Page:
I might as well have worn estrogen as a perfume and printed save the date cards with a blank space to be filled in with the name of my future husband. I secreted desperation from every orifice. I was—to any single man—an olfactory nightmare.
If I could have known when I was 27 and single why someone wasn’t interested in me, would that knowledge have guided my behavior in any way? If I were changing my behavior to secure a call back for a second date, would that have made the experience of the first date less authentic? Or was there no hope of authenticity because I wasn’t really looking for a connection as much as I was longing for a husband?
Dating coach, Rachel Greenwald, interviewed over 1,000 men to find answers to these question in her 2009 book, Why He Didn’t Call You Back: 1,000 Guys Reveal What They Really Thought About You After Your Date. Informed by experiences that go beyond the generic excuses of, “Too needy” or “didn’t click”, the book offers some of the most common reasons why men don’t call back.
When You’re the One Not Calling
So what about those of us who don’t want the man to call back?
Once she figured out what I was actually asking, Alison, 25 from New York admitted that one reason she didn’t go on a second date with a person was because, “he was a man.” Cheers to giving it the old college try and being open-minded in her dating, but this guy didn’t bring enough to the table to win her over.
Alison’s answer along with others cited a lack of attraction as a reason for not going on a second date; which made me wonder whether it is possible to develop a physical attraction to someone over the course of time. Are daters being too dismissive if they give up on someone with whom they enjoyed great conversation but felt no physical sparks after only one date?
When I was in my early 30s, I was set up on a blind date with a really great guy. I always felt I was being condescended to when people described me in that way, but he really was charming, kind, interesting, and fun. I enjoyed hanging out with him. I really wanted to like him. He was well educated, came from a good family, liked playing pool and video golf, a game in many bars at which I was really good.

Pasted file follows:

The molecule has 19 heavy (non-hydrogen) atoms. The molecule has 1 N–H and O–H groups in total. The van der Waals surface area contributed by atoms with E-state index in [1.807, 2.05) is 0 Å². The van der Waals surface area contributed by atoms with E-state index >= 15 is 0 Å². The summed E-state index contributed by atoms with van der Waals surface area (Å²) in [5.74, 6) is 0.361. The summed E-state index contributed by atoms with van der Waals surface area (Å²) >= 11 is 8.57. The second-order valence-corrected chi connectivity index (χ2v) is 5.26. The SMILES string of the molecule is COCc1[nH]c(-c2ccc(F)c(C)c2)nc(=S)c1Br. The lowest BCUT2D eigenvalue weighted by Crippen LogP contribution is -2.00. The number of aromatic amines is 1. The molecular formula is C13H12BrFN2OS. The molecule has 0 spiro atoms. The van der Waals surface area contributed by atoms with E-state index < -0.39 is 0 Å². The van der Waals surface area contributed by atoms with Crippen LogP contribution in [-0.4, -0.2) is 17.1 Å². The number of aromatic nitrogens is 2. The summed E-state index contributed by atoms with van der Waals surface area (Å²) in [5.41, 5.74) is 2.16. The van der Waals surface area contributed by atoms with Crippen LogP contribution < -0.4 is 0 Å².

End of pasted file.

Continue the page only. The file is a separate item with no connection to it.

I just didn’t want to kiss him. I kept hoping that if I spent more time with him, I would develop those mini fireworks inside that make you want to melt. When after several dates, he finally worked up the courage to lean in and kiss me, I pulled away.
I’m sure he was embarrassed and confused, but I felt terrible. I really wanted to be drawn to him.
So I completely understood when Alison said, “Overall, the main reason I wouldn’t go on a second date is that I wasn’t attracted to her. Why wouldn’t I go on a second date with someone who’s cute unless they’re totally awful?”
Whether it is better to face the reality that there is no physical attraction or to hope that one will grow over the course of time I do not know. I suspect that in my case it would have been better to be honest with myself after the first date, but my hope won out.
What if I hadn’t pulled away? I guess neither of us was desperate enough to find out. It might have gone on a few dates longer than it should have, but we both accepted the situation for what it was and went on to find perfect partners in the future.
[image: via shutterstock]